Last time we checked in with the Bipartisan Policy Center, it had just issued a report saying the four cybersecurity bills in Congress were more alike than not. Now there’s a compromise bill in the Senate. And now, the Center’s Cyber Security Task Force issued another report saying only a fraction of cyber attacks are reported.
Members of Congress don’t know more than the rest of us. But they have a secret weapon: the Congressional Research Service. If lawmakers want to know anything at all, they can ask the CRS to find out. Most of those reports are for Capitol Hill only. But now there’s a new push to make public those CRS reports.
Dick Gregg — fiscal assistant secretary, Treasury Department
Year after year, Treasury issues its Financial Report of the U.S. Government. And every year, the Government Accountability Office says it cannot audit the government’s books because of missing data. This is no way to run a railroad. Now the Association of Government Accountants has finished a study of how to clean up the annual Treasury report so the government’s consolidated statements can get GAO’s endorsement, not its disclaimer.
Dick Gregg, fiscal assistant secretary of the Treasury, explains what’s causing the problems and the steps the Treasury is taking to clean up the government’s books.
John Palguta — vice president for policy, Partnership for Public Service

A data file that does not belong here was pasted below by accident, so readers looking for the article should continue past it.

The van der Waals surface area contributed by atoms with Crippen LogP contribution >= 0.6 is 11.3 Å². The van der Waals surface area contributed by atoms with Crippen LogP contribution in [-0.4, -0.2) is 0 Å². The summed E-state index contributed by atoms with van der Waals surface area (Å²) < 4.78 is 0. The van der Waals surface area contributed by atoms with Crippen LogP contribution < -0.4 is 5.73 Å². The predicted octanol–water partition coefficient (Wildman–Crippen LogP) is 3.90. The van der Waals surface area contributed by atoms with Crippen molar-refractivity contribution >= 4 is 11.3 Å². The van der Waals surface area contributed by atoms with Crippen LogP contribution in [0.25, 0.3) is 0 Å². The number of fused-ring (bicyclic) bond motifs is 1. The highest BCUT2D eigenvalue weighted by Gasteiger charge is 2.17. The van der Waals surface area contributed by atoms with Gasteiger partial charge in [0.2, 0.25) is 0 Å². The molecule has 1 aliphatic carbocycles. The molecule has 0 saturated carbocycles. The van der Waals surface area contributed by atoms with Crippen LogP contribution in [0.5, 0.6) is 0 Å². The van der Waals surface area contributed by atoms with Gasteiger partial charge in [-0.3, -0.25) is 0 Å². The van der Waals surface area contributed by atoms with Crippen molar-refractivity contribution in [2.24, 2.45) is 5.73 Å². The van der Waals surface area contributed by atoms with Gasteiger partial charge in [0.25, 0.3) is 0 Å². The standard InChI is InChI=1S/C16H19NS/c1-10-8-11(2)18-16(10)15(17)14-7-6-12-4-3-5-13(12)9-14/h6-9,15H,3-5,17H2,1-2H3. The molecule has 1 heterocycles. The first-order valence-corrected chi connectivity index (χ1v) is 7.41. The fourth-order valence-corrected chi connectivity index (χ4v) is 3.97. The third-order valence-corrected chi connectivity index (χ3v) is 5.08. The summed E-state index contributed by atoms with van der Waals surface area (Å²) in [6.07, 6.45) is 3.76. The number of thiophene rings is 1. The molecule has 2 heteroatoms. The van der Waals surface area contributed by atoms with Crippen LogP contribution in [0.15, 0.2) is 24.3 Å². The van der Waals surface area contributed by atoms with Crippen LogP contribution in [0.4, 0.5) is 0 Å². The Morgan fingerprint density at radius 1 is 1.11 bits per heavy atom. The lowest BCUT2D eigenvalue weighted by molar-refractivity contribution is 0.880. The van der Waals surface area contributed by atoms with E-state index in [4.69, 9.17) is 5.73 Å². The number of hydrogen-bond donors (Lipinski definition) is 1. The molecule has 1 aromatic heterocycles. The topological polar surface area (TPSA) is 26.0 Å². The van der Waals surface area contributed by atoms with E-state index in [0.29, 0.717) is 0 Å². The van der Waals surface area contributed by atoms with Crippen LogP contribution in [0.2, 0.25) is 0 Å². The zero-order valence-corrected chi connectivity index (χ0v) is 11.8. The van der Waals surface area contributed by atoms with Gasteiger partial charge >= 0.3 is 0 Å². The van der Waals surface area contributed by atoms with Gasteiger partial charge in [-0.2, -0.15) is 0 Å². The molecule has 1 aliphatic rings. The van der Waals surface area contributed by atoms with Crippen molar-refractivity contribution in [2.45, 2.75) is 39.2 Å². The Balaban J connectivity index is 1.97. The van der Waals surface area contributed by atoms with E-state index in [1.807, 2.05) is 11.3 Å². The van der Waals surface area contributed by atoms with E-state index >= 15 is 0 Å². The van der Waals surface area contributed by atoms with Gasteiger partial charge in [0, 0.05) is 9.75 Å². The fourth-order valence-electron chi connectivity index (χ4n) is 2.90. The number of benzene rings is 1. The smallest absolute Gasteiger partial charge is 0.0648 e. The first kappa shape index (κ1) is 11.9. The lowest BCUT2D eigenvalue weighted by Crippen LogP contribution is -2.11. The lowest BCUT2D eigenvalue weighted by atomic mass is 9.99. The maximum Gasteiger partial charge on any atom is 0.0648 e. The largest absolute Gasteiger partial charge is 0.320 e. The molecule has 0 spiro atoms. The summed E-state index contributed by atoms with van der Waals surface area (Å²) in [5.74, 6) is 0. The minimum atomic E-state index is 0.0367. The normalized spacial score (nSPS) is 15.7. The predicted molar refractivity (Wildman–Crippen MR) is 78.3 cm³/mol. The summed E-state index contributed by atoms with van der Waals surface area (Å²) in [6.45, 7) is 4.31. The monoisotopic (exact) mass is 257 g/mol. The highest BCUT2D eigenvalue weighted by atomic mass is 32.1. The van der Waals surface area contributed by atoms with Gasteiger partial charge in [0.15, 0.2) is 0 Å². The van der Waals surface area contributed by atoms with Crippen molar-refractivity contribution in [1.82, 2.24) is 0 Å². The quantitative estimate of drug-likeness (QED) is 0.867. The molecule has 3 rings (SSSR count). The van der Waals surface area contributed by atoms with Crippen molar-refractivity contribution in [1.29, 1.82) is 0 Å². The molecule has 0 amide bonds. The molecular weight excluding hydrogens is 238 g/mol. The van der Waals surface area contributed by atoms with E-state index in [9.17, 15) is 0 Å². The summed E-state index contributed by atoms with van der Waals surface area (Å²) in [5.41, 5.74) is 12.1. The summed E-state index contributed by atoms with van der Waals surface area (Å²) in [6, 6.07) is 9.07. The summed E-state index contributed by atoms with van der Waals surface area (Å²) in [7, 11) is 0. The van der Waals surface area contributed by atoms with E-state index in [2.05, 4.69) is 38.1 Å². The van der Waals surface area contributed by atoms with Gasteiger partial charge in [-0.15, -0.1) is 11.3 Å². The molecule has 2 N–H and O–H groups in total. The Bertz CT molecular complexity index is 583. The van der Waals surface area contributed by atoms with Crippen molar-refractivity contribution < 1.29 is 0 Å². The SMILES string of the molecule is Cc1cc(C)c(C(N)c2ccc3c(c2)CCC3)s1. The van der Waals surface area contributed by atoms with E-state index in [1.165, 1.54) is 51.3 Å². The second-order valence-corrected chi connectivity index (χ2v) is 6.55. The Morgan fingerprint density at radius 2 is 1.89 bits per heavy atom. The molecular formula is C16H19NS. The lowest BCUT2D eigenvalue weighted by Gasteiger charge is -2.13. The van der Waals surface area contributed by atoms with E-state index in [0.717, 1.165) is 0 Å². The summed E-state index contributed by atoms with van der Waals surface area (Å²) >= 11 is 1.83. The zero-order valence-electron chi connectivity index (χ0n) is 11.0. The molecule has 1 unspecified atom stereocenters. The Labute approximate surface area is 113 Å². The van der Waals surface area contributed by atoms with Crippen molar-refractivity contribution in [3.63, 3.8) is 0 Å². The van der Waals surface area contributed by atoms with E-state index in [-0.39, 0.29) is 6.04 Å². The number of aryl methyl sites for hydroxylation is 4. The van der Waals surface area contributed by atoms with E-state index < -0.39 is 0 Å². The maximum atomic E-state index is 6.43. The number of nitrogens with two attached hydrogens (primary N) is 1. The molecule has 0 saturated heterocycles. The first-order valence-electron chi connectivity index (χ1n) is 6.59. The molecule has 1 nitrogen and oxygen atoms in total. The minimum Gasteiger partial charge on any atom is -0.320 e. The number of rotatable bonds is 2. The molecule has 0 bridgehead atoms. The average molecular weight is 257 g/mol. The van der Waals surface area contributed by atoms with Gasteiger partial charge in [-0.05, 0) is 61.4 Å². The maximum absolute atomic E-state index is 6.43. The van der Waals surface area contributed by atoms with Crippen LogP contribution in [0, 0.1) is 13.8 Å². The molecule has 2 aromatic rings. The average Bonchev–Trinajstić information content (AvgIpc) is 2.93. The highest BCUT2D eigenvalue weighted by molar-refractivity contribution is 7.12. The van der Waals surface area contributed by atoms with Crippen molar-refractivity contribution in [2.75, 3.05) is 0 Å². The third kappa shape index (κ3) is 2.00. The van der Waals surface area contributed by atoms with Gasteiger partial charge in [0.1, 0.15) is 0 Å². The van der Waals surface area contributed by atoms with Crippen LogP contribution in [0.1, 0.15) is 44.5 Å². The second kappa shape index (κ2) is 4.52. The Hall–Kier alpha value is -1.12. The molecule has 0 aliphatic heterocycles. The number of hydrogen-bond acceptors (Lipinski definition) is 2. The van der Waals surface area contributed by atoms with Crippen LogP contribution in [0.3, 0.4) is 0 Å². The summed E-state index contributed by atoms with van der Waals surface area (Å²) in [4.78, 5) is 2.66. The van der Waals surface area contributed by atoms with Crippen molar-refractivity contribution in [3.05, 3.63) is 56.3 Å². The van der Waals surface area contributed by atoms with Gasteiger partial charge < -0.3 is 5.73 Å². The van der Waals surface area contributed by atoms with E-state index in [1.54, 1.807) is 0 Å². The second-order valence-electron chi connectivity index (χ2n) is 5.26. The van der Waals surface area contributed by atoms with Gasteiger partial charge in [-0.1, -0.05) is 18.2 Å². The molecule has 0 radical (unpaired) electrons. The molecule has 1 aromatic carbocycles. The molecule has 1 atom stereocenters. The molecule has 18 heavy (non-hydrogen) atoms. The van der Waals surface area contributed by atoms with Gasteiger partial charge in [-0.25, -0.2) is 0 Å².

As the possibility looms that — with the end of the year — all parts of the federal government will face drastic budget cuts, apprehension is spreading among senior and mid-level managers. How does an agency prepare for the possibility of sequestration? How can federal managers do succession planning or long-range strategic planning, given the level of uncertainty created by the threat of sequestration? Joining us is John Palguta, vice president for policy at the Partnership for Public Service.
Helena Bottemiller — correspondent, Food Safety News
The Agriculture Department has granted a six-month reprieve to a small, but important program. The Microbiological Data Program tests fruits and vegetables for dangerous bacteria like salmonella. Neither the Department nor Congress wanted to keep funding it. But after the media, bloggers and activists found out, USDA backed down temporarily.